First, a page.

Aside from the credit unions, many in Washington are weighing in on the matter. In its 2014 budget, the administration buried a request for Congress to authorize the Treasury Department to issue unprecedented regulations requiring U.S. financial institutions to report information on nonresident accounts for the IRS to share with foreign governments. This plan may be dead on arrival.

According to the White House's "Analytical Perspectives to the Fiscal Year 2014 Budget," "the [budget] proposal would provide the Secretary of the Treasury with authority to prescribe regulations that would require reporting of information with respect to nonresident alien individuals, entities that are not U.S. persons, and certain U.S. entities held in substantial part by non-U.S. owners, including information regarding account balances and payments made with respect to accounts held by such persons and entities."

Without such authority, the Treasury Department will be unable to follow up on its promises that have been a part of the already-negotiated "intergovernmental agreements." The IGAs have been instrumental in persuading foreign governments to enforce FATCA on themselves in exchange for imposing FATCA-like mandates domestically in the United States. But the agreements are an unauthorized creation of the U.S. Treasury Department, according to McGill University law professor Allison Christians, author of a recent Tax Notes International article, "The Dubious Legal Pedigree of IGAs (and Why It Matters)."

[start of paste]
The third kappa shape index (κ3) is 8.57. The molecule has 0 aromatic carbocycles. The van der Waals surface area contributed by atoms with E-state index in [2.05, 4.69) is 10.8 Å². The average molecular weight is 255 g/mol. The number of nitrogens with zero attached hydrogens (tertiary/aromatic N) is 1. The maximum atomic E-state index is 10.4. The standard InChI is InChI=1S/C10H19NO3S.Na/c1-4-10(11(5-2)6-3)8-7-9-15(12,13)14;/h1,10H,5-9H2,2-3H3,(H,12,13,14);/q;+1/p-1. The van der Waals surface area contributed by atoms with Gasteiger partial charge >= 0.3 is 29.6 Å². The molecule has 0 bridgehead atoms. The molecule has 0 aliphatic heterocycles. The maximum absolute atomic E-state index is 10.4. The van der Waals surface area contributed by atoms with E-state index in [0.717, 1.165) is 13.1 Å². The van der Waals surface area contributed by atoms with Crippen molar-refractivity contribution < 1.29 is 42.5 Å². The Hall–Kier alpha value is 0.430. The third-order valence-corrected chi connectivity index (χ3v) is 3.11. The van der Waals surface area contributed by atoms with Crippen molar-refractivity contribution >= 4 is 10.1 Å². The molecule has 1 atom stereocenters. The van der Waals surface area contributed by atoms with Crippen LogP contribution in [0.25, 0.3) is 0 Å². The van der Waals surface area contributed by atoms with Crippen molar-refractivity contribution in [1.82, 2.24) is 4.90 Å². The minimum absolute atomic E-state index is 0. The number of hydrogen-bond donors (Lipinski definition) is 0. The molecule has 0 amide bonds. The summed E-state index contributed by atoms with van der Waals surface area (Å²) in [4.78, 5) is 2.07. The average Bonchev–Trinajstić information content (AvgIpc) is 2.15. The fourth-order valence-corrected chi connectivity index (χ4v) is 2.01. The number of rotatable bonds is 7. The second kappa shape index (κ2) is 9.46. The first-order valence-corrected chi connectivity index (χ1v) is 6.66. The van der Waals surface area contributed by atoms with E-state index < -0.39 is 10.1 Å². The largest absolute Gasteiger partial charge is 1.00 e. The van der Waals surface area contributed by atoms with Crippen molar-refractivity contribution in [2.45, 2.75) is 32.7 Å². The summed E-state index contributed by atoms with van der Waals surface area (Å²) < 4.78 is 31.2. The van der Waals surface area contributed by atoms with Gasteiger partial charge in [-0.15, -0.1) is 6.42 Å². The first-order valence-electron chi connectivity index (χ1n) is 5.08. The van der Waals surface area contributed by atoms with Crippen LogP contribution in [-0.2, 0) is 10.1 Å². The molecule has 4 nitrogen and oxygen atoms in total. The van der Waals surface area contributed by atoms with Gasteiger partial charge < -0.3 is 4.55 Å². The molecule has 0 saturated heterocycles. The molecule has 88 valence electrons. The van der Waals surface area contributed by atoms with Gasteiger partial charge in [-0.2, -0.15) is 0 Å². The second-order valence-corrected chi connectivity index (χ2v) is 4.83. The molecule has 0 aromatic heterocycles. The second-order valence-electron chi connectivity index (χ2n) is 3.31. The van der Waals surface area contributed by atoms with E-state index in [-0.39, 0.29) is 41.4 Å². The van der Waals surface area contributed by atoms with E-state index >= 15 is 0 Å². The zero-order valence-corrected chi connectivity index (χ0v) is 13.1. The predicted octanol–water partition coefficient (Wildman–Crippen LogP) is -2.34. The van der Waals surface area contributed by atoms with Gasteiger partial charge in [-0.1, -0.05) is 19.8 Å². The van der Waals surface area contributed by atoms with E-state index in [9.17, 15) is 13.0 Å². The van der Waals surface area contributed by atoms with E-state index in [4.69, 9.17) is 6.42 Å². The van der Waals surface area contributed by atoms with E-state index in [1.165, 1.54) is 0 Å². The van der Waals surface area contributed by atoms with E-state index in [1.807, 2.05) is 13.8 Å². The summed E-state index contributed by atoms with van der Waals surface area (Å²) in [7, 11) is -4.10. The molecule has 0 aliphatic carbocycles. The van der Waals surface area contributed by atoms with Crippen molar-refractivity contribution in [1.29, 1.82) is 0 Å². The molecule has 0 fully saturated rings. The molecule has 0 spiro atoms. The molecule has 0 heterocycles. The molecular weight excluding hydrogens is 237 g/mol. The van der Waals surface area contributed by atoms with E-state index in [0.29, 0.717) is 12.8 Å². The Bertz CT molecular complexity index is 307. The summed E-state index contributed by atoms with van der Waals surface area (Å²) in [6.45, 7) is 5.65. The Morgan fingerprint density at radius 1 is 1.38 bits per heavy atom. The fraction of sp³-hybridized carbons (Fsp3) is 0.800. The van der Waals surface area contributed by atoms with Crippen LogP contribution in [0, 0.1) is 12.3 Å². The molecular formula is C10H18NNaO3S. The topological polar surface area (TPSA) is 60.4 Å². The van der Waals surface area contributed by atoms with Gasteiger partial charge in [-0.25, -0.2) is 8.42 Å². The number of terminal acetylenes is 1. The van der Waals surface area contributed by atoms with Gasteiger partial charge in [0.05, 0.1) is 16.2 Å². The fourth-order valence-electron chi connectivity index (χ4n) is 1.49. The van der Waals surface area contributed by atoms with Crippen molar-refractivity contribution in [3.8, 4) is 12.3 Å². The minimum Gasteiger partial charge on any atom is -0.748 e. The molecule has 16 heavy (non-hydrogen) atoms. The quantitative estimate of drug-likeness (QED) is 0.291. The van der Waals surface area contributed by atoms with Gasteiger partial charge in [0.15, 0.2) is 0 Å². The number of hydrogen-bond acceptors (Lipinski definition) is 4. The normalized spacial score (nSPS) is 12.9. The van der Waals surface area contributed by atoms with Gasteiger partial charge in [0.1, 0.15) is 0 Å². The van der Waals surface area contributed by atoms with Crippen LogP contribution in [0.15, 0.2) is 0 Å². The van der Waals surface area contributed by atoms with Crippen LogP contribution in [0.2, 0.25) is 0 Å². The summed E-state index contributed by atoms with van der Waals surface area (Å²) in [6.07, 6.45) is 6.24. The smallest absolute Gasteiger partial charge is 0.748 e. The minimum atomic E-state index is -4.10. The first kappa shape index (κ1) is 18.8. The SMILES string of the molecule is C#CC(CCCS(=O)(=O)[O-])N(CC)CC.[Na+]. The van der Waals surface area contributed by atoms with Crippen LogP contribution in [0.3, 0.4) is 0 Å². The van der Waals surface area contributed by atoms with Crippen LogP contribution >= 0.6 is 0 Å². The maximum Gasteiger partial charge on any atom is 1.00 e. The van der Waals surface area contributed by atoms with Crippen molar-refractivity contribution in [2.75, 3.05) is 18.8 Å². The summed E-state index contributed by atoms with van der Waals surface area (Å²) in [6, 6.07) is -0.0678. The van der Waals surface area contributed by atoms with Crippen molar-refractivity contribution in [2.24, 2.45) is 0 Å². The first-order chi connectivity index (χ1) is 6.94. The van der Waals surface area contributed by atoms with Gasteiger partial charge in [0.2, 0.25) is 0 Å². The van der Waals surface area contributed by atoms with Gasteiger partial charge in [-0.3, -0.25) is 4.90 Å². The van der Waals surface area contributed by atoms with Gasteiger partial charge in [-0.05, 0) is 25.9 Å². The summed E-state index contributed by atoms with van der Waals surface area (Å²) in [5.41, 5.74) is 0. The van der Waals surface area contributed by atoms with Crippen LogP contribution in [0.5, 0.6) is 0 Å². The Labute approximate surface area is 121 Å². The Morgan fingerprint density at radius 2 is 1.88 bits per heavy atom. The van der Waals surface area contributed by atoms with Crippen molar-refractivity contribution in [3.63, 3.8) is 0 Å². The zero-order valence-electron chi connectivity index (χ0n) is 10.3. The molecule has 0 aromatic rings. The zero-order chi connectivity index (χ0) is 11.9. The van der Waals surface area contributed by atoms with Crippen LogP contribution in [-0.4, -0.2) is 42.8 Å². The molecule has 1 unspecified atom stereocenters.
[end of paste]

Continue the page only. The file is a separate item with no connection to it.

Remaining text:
James George Jatras of calls Sen. Paul's bill "a major game-changer." He also predicts Congress will fail to legislate the necessary reciprocity authority to rescue the flawed statute. "With the wind in Washington now blowing against FATCA, foreign governments are on notice that Treasury's promises of 'reciprocity' are plain rubbish," according to Jatras.

Though Sen. Paul's bill aims to repeal only certain anti-privacy provisions of the FATCA legislation and a companion version is expected in the House, he has also been holding up Senate approval of all tax treaties since he was elected in 2010.

Jatras encourages all international firms to get involved, adding that "American and non-U.S. firms that stand to lose millions of dollars each complying with FATCA need to help push the repeal bill through. FATCA repeal needs to be part of any tax reform."

With a litany of bipartisan reasons to oppose FATCA, ranging from privacy and sovereignty to U.S. economic competitiveness, it is startling that the legislation has advanced as far as it has. The situation speaks volumes about the opaque process of continually "hiding" the specifics of putting laws into practice in other legislation, resulting in the nearly seven-year implementation timetable.

Jon Matonis is an e-money researcher and crypto economist focused on expanding the circulation of nonpolitical digital currencies. His career has included senior posts at Sumitomo Bank, Visa, VeriSign, and Hushmail. Currently, he serves on the board of the Bitcoin Foundation. Follow him on Twitter @jonmatonis.